Cape Town - A full meeting of the Cape Town city council was disrupted on Wednesday as ANC councillors threw their agendas on the floor to protest against the draft budget being tabled before the documents had been circulated.

By 3pm, the council was still stuck on the first agenda item as the Speaker had to call for several adjournments to restore order.

Despite the chaos, the council managed to approve the controversial new city logo, which has been lashed by a storm of criticism from the opposition and the public since it was revealed.

The uproar started when mayor Patricia de Lille tabled the draft budget for the next two years with the recommendation it be released for public comment.

ANC chief whip Xolani Sotashe said: “We’re told we must vote but we haven’t seen the documents. Are you saying that we must flout the legislation and approve something we have not seen? You circulate the information 72 hours before the sitting of the council. It’s wrong, Mr Speaker, and we won’t allow it.”

De Lille weighed in on the debate, saying differences in the interpretation of the Municipal Finance Management Act would not be resolved during a council meeting – the ANC could lodge a formal complaint afterwards.

ANC members said they should be able to see the draft budget and associated resolutions before the council meeting.

The DA-led city contended it was only a draft budget and the recommendation voted on on Wednesday was on whether to release it for public participation.

The draft budget was circulated after the mayor’s speech to all the councillors in the chamber. They said it was only when the budget had to be voted on that it would be circulated before the meeting.

On Wednesday, when the Speaker, Dirk Smit, ruled the council would still vote on the draft budget, ANC councillors started shouting and singing.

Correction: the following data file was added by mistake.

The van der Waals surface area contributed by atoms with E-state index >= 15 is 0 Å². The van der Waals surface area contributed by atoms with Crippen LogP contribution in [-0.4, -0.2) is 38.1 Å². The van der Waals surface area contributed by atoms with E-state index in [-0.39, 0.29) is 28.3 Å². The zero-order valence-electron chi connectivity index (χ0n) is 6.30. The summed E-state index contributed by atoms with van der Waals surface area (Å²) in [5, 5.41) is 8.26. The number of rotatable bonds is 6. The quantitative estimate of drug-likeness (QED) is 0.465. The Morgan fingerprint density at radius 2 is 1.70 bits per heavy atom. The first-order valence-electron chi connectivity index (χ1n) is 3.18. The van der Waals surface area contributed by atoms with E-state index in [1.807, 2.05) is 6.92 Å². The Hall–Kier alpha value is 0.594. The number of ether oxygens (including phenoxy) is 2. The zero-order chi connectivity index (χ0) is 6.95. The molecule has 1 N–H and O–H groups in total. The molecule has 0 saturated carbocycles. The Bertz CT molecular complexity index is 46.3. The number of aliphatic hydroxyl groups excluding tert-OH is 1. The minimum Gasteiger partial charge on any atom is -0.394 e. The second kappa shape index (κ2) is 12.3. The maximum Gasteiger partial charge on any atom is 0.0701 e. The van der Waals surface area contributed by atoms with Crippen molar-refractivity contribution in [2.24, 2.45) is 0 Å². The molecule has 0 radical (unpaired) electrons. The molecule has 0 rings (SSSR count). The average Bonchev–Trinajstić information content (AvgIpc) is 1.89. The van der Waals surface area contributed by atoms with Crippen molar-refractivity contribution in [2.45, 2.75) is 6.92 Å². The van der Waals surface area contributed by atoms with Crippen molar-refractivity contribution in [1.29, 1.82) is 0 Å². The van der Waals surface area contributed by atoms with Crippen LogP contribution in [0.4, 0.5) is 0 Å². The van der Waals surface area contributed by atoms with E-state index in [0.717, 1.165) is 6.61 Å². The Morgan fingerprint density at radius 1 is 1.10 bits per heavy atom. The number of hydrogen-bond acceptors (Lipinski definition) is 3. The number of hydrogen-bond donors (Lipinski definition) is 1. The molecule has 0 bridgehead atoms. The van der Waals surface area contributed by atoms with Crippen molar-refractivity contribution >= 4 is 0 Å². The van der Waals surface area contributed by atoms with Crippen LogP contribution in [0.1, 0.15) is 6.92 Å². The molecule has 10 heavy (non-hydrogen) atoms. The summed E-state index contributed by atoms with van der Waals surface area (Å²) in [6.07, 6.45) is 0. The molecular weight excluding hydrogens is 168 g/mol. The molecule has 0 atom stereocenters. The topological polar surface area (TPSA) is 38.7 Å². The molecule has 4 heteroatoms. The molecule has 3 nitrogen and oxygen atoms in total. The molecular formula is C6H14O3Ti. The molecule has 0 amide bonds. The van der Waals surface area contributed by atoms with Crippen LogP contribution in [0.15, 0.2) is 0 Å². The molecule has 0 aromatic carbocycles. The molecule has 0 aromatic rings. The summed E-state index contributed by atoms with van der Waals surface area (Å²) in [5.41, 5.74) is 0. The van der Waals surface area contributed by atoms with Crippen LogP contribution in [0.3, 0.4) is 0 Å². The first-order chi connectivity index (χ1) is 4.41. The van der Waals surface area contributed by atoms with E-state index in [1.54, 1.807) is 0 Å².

The meeting adjourned for almost 45 minutes, with ANC councillors remaining in the chamber chanting and dancing.

When the meeting resumed, Smit said: “The item in front of us is legally compliant and therefore this council is entitled to take the matter forward.”

Sotashe again interjected, saying Smit had reneged on a proposal made to the ANC during the break, that he would adjourn the meeting so that legal opinion could be sought.

When Smit denied this, Sotashe jumped up and approached the podium to address the Speaker directly.

As tempers flared, other ANC councillors also came forward to throw their agendas with the draft budget in front of the podium. The floor was soon covered in mounds of paper as ANC councillors continued to dance and chant in the chamber.

After several minutes of this the DA councillors walked out.

The dancing and singing continued for another half hour, until DA councillors returned to the chamber to gather the agendas off the floor.

Sotashe told his caucus during the break that the Speaker had lied about seeking legal opinion and about adjourning the meeting.

When council resumed, the Speaker again called for a vote on the recommendation to submit the budget for public participation, which sparked yet more outrage.

De Lille said: “Even if there are disagreements, there are procedures to follow. We are paid to manage and govern the city.”

She added that the ANC’s behaviour was yet another action by the party to make the city ungovernable.

Although the meeting resumed in the afternoon, with the ANC councillors in their seats, the party’s reaction to the budget drew criticism from other opposition parties.

JC Krynauw of Cope, said he was “disgusted” by the behaviour of both the ANC and the DA. He said the city had been wrong to push the draft budget through last year without first circulating the documents, and it was wrong to do so again.

“Two wrongs don’t make a right. This is an arrogance that we are detecting in both parties.”

The ACDP’s Demetrius Dudley said: “It is clear that both the ANC and the DA disregarded protocol and decorum and showed total disrespect for the Speaker’s position and the institution of council.”

He added that the DA’s approach to presenting the budget was an “election ploy”, but that the ANC had disregarded respectability and tolerance with their reaction. “The ACDP does not and never will condone such behaviour and process.”

Cape Argus